AFCB – Official club website

AFC Bournemouth player progression manager Joe Roach has a sense of ‘pride’ when considering the career of Cherries academy graduate Danny Ings.

The Premier League first-team opener today is set to see the 30-year-old Englishman return to Vitality Stadium as part of Steven Gerrard’s squad.

Having come through the ranks in the red and black stripes in the mid-2000s, the Aston Villa frontman has continued his career so far at the highest level.

For Roach, who oversaw the training of young Cherries throughout Ings’ time at the club, it provides a shining example of the work being done at the academy, formerly the Center of Excellence.

“It’s humiliating in some ways, it makes you proud in others and also excited,” Roach recounted. “There are so many different feelings about it.

“To almost not get a contract with his injury and being loaned out to Dorchester for his trip since he was 30 is…wow!

“If you were writing a plan of how you’d like it to go about 20 years ago, it’s probably surpassed that.

“It’s been an incredible journey and he’s had his ups and downs, but from the age of 16 a lot of his traits came to fruition and were sustained with the work he did.

“I remember speaking to one of the Liverpool coaches when he got injured there, and he said he was a fantastic mentor for young players while he was injured.

“He is very modest in many ways and very respectful in many ways as well – which always comes in very handy to you from a young age.

“He had a really good family behind him and was really grounded. Even with the accommodation he was in, I think he still talks to them now.

This modest and respectful nature for which Ings was announced is a central point that the staff of the academy seek to instill.

As is still the case today, Roach saw his role in the Center of Excellence as shaping young people as people as well as footballers.

He said: “Everyone was on the same page, there was no pay difference or whatever, it was a pretty disciplined environment.

“We created an environment that created good people who could go into another career or out of the league if football didn’t work out.

“Unfortunately,” Roach added, “we were what we were, but a lot of players from that era went into the non-league successfully or went into different types of business ventures and did very well.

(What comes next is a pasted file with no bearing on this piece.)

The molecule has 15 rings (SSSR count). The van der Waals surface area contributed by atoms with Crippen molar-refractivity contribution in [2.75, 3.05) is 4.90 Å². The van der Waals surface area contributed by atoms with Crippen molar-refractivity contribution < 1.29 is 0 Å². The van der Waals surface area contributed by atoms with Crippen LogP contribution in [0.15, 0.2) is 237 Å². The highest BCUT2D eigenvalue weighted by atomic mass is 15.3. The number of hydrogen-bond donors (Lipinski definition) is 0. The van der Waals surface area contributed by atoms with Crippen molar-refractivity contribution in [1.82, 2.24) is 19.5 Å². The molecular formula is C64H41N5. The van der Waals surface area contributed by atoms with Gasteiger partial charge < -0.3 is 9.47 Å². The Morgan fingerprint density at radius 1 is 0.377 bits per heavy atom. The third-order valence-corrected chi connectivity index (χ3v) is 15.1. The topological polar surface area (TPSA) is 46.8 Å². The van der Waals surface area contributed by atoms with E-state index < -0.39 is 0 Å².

“It was difficult, interesting, enjoyable and difficult in equal parts.”

While the academy has today produced players of the same ilk as Jaidon Anthony, Mark Travers and Jordan Zemura – all of whom are set to embark on a top-flight campaign – the Cherries youth roster has consistently produced impressive graduates over the years. years.

While not the Premier League football club seen today, players such as Danny Ings, Sam Vokes and Brett Pitman were still developed for first team football.

The scene at the time of developing these players was much different for Roach, with a lot of progress made since then.

He explained: “It was very, very different and in some ways healthy because everyone was on the same level.

“Everyone dug in, the players too, there was no excuse in terms of margins of error; players had to ramp up pretty quickly.

“We had to apply for a scholarship for Danny from the local council to support him when he moved into accommodation – that was the scene at the time.

“Having a non-scholarship program, basically a university program, and producing professional players and playing international football at younger age groups was a testament to themselves, families and staff.

“The club has built on that and developed the infrastructure, and our recruitment is now totally different from what it was before.

“We didn’t have dedicated recruitment staff who were targeted, we had quite a bit of success with released players.”

While today’s academy scene is vastly different from the center of excellence, Roach has no doubt that the crosshairs are firmly set on continuous development.

Sharing the recruitment of players from the academy, he said: “The players have seen Bournemouth as a good club, as have their families and the intermediaries, and I think we are recognized as a good academy.

“The club supports the academy so that we are, in some ways, a bit above our weight.

“We don’t take it lightly and stop the throttle, though. We obviously want to take it to the next level.

“It’s totally different now than it was, but in many ways it’s the same. I like to think these are the same requirements for players.

“That’s why we signed a lot of former players, to keep this link with the club.”

About Jean R. Manzer

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